With having special needs kids comes a lot of paper work. A LOT OF PAPERWORK. I have kept mostly on top of it since their birth, putting some (reference material) in a binder and others (doctors consult notes) shoved in their baby book, but it hasn't been quite as organized as I'd like considering I am adding to it all the time.
These days I am in a flurry of organization. The toy room/spare room/rec room has had a major overhaul. The boys room is in the process of an overhaul of its own. Our bedroom furniture is being downsized a bit. It's all fun for a control freak, type-A lady like myself, but it's also exhausting. As part of this organizing/downsizing ordeal, I decided it was finally time to tackle the paperwork for the boys.
I took a stack of paper and a hole punch and seriously thought it would take me 15 minutes. HO-LY CRAP is all I can say. It took me allll night. I thought I would be ok because the one binder I had been maintaining with all of its pretty dividers was under control. I was right, that one binder was more or less good. But the rest of it? Yikes.
End result was as follows:
1. Therapy: Handouts-a-plenty, plus personalized captioned photos, of stretches and exercises for the boys. Pretty self explanatory, divided into sections for Asher, Nolan, and General (applies to both).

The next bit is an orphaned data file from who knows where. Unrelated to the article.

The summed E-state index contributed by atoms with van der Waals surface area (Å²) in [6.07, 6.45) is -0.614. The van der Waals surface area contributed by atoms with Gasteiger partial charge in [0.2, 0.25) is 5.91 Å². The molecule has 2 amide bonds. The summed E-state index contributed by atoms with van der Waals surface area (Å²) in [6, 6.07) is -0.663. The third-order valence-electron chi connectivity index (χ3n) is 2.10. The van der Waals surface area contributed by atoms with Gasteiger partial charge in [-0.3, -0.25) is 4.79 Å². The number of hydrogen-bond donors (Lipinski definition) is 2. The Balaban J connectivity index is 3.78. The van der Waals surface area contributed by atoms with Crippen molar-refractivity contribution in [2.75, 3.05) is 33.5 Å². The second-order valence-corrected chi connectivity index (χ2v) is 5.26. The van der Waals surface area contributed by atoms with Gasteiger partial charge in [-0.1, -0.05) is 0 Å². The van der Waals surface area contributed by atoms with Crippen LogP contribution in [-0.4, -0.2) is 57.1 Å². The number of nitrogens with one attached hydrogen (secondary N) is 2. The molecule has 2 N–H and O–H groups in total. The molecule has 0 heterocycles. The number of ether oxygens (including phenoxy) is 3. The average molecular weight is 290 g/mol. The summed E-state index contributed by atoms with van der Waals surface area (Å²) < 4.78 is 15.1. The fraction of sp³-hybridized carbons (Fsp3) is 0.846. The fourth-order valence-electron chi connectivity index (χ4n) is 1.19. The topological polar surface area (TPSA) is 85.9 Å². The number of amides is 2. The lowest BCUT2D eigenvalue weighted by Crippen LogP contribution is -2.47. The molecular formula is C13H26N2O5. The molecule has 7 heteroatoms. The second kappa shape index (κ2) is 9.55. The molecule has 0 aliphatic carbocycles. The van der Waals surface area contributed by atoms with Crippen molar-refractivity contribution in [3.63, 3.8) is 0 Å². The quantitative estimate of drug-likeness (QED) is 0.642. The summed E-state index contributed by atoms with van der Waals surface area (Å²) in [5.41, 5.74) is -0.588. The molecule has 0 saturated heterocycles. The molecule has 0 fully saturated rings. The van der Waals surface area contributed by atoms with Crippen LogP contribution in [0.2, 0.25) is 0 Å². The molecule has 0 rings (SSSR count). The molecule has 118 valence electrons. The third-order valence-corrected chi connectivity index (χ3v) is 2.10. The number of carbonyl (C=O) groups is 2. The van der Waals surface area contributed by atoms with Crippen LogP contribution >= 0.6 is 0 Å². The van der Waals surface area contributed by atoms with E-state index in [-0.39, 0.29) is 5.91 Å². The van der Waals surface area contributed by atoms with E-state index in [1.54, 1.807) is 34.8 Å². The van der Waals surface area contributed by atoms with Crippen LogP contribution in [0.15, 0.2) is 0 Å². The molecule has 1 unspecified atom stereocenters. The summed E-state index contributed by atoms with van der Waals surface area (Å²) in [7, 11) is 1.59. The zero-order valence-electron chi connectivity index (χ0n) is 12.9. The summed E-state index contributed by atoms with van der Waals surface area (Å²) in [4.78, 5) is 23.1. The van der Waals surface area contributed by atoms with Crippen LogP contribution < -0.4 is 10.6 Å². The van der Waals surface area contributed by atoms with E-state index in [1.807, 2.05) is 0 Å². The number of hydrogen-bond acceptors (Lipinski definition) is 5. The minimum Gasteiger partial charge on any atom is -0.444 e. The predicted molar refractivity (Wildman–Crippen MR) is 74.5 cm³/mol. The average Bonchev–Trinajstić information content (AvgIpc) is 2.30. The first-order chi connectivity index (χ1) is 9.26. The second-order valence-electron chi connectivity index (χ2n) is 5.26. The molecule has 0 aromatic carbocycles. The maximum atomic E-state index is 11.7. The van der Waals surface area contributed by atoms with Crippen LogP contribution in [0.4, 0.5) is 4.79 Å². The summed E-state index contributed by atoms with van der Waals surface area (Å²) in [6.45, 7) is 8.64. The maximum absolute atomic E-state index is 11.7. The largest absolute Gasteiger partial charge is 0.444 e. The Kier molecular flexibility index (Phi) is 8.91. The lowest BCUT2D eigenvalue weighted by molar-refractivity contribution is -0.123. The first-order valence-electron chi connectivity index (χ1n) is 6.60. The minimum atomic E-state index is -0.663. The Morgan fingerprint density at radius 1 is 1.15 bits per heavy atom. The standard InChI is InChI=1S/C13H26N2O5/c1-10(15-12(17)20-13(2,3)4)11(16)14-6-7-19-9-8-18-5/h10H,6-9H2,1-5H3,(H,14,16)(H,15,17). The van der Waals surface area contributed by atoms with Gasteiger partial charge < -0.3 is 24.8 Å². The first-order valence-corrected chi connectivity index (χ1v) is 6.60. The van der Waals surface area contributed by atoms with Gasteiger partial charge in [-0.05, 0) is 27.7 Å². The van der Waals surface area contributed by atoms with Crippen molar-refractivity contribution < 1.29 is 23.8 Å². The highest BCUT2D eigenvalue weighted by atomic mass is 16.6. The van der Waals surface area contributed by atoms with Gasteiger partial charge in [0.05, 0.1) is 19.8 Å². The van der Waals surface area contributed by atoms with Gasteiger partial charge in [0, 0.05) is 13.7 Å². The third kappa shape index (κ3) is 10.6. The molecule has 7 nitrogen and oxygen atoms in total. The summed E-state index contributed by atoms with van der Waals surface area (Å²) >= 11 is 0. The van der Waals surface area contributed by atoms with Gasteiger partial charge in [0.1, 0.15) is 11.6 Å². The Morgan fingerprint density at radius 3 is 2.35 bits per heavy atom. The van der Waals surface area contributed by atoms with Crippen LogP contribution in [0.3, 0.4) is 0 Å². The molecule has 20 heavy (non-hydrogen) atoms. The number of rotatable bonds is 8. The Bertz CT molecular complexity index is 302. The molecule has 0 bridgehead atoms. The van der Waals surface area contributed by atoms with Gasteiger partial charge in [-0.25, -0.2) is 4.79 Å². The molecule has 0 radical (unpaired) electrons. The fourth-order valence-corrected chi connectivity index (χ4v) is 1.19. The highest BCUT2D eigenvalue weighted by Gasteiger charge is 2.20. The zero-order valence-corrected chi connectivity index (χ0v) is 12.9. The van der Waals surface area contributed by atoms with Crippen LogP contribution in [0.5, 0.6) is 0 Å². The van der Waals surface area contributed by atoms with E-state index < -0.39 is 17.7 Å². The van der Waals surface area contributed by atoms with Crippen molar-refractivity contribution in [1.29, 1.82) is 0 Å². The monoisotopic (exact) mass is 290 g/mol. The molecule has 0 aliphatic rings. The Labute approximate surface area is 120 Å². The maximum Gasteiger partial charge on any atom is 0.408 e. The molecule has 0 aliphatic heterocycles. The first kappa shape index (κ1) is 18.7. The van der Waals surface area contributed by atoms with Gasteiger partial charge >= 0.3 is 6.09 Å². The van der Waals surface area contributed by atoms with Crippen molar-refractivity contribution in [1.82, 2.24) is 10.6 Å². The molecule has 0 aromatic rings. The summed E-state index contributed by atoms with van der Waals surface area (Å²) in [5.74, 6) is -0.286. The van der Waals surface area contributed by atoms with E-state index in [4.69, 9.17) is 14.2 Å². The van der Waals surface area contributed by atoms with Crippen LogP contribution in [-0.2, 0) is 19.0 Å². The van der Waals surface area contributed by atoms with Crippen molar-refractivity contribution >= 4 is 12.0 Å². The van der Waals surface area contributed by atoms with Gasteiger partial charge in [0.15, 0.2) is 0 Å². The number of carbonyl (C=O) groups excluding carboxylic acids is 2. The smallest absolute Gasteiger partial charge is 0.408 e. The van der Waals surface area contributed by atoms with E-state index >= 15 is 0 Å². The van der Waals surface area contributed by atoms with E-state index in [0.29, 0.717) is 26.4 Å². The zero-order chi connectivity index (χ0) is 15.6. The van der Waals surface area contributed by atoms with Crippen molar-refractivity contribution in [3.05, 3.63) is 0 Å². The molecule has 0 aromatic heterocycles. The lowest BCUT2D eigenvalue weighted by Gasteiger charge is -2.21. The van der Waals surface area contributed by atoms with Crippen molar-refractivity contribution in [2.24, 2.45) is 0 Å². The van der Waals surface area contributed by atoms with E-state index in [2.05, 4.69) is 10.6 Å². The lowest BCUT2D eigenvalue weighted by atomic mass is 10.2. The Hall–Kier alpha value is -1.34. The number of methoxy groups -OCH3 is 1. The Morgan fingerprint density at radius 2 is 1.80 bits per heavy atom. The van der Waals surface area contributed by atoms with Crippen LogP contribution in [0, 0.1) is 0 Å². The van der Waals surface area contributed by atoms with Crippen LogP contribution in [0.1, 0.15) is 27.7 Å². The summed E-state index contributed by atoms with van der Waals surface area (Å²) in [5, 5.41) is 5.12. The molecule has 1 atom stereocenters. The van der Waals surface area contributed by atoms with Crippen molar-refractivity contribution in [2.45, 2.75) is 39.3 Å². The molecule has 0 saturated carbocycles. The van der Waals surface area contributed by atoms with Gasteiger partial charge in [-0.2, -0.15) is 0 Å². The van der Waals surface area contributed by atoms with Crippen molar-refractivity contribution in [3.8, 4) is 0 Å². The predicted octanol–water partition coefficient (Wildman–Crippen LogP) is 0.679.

2. Disability Info: This was the original binder I had been maintaining. It has everything from grants/funding to disability savings plans to alternative therapies and recreation activities to interview tips for a respite worker. That one is my bible.
3. Nolan Medical: Consult notes from the NICU, NICU follow up, neurologist, physiatrist, and therapy team. Does not include anything not related to their hospital stay or CP. Cannot imagine how thick the binder would be if I got copies of consults with all of the other specialists they have seen over the past 3 years.
4. Asher Medical: Stating the obvious - same as Nolan's.
Lastly, an honourable mention goes to the blue pocketed folder. Not quite a binder (yet) but containing all of the information and forms that go along with the At Home program. When the time comes that Asher receives any other equipment or benefits, it will grow to a binder of its own.
Four binders and a folder. Seriously. And to think Rio "just" has a baby book.
My question is - how do special needs parents who aren't natural-organizational-freaks like myself able keep afloat in the sea of stuff we need to keep track of?!